Until next time...

Sunday, April 3, 2011

Surprised they fell for it

Happy Monday.

I'm surprised at The New York Times. They fell for yet another Palestinian public relations trick.

Sunday's front page featured a fairly well-researched think piece about how Israel is facing a vote in the United Nations that, the writer concluded, result in the U.N. General Assembly recognizing a Palestinian state in Gaza, the West Bank and East Jerusalem. Israel may be between a rock and a hard place, the piece concludes.

Fine. It's a legitimate point, if not a terribly realistic one. The United States and some other countries have said that a Palestinian state only can come about through negotiations, not actions by the U.N., which is notoriously anti-Israel.

But the photo that accompanied the story was a complete fabrication. It purported to show Israeli soldiers, armed to the teeth, staring at peace Palestinians praying over a piece of land they said was taken from them illegally by Israel. Arabs praying in the face of armed Israeli soldiers.

The problem is that the shot was obviously taken with a long, long lens. High-powered lenses compress shots. Watch a baseball game. It looks as if the batter is a few feet from the stands when, in fact, he's many yards away. It looks like the on-deck circle is a few feet from home plate when it's not.

Same thing here. The long lens compressed distance in this shot. The Israelis could have been the length of a football field away from the Arabs. And how would the Associated Press photographer know that these people were going out to pray if the Palestinian world-class public relations people hadn't told him and probably told him where to stand.

Now, even if the photographer fell for the PR ploy, I'm surprised the photo desk at the Times did. They know better...or should.

You have to give the Palestinians credit for good PR.

A few things about the story, if you please. First, everyone, including Ethan Bonner, the story's author, mentions the Palestinian position that they will not negotiate with Israel while Israeli building goes on in the West Bank. Bonner knows better about the peace negotiations. The Israelis had agreed to a 10-month moratorium on building in the West Bank to get negotiations going. The Arabs never came to the table for nine months. They showed up for the 10th month and stalled, then called for a continuation of the moratorium.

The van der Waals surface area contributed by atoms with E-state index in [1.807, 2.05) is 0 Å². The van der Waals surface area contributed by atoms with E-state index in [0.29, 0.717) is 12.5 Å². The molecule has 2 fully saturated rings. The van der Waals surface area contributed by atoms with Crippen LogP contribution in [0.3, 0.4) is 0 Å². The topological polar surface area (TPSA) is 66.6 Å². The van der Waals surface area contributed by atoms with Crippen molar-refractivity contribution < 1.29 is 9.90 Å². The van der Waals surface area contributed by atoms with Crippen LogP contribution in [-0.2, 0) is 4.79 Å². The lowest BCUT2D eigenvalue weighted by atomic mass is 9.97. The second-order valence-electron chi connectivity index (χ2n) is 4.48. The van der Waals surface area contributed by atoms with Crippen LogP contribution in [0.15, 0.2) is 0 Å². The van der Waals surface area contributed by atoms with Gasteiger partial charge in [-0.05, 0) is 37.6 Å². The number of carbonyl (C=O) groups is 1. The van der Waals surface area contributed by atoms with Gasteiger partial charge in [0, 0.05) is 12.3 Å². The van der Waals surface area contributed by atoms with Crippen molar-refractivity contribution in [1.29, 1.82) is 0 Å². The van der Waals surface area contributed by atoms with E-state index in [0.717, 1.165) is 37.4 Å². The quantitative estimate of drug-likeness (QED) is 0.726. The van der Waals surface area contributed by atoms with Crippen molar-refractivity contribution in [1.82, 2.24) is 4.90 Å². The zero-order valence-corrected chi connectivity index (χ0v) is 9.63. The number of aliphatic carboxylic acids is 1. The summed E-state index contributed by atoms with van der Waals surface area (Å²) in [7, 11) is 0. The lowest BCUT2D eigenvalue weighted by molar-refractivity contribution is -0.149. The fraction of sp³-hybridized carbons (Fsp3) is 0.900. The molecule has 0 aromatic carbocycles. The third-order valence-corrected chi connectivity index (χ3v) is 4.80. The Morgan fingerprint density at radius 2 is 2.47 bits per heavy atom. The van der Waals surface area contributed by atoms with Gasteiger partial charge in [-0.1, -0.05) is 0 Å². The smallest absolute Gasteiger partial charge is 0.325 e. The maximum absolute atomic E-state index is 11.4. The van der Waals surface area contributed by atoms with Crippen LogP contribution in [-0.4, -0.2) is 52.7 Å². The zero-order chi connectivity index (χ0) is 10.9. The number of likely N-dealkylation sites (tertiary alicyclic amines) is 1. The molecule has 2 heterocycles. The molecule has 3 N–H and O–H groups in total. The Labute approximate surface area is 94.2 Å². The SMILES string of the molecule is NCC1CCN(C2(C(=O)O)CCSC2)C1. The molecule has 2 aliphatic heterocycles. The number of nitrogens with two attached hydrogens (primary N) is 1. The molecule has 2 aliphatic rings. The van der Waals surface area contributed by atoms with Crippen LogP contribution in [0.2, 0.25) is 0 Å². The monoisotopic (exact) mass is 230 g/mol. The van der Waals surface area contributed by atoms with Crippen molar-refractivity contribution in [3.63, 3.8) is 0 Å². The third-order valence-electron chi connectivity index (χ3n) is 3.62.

Never mind the obvious cynicism. Who got hurt by that? The Palestinians who worked on the projects. I know a guy who was one of the builders who had to stop working during the moratorium. He tried to keep his work force, mostly Palestinians, employed but had to let some of them go. The workers were the ones hurt.

Again, half truths and innuendos from Palestinians. And photographers who fall for them.

Until next time...

Friday, April 1, 2011

Len's Laws -- a Friday feature

It's late and there is little time, but you all can look for a Friday feature called Len's Laws. The idea is stolen from New Rules by that other guy on HBO.

This week, we'll pick on television.

Len's Law: Television news people are forbidden to use the word, "actually." They seem unable to give a report without that word. Using the word "actually" signifies that the reporter or anchor is surprised by things like crooks being dumb, druggies robbing donut shops (where the cops are) and mayors trying to curry favor with their bases (in New Haven's case, super liberal bike-riders.)

Len's Law: Television weather people are only allowed to promo their forecasts once. After that, they must give the whole forecast, not ask if there will be a foot of snow and say the answer comes at the bottom of the program. This comes after they promoted the forecast at the top of the news show. One promo per news show.

Len's Law: Stop using Chickenman as a promotion. "He's everywhere, he's everywhere" belongs to Chickenman. Channel 3 is not everywhere.

Len's Law: Television channels and cable providers cannot promo themselves during their shows. I'm watching Law & Order; you don't have to tell me to watch Law & Order. If you can't get legitimate advertising spots, then run public service announcements. You're supposed to run them anyway.

Finally, Len's Law. Jon Stewart has to stop saying he's Jewish. He's not. Maybe he was born Jewish, but he has relinquished his right to tell anybody about this Jewish roots because of his backstabbing of Israel and anything really Jewish. He criticizes Israel for what's going on in the West Bank and Gaza, but says nothing about what's going on in Sudan, Chad, a half-dozen former Soviet republics, just about every Arab country in the Middle East and North Africa (Egypt and Morocco excepted). Jon carps at the United Nations, but acts just like the U.N. Israel is held to a higher standard, the one U.N. member forbidden to join the Security Council, but expected to live by its rules.

Have a great weekend and for those in the Tribe: a great Shabbat.

Until next time...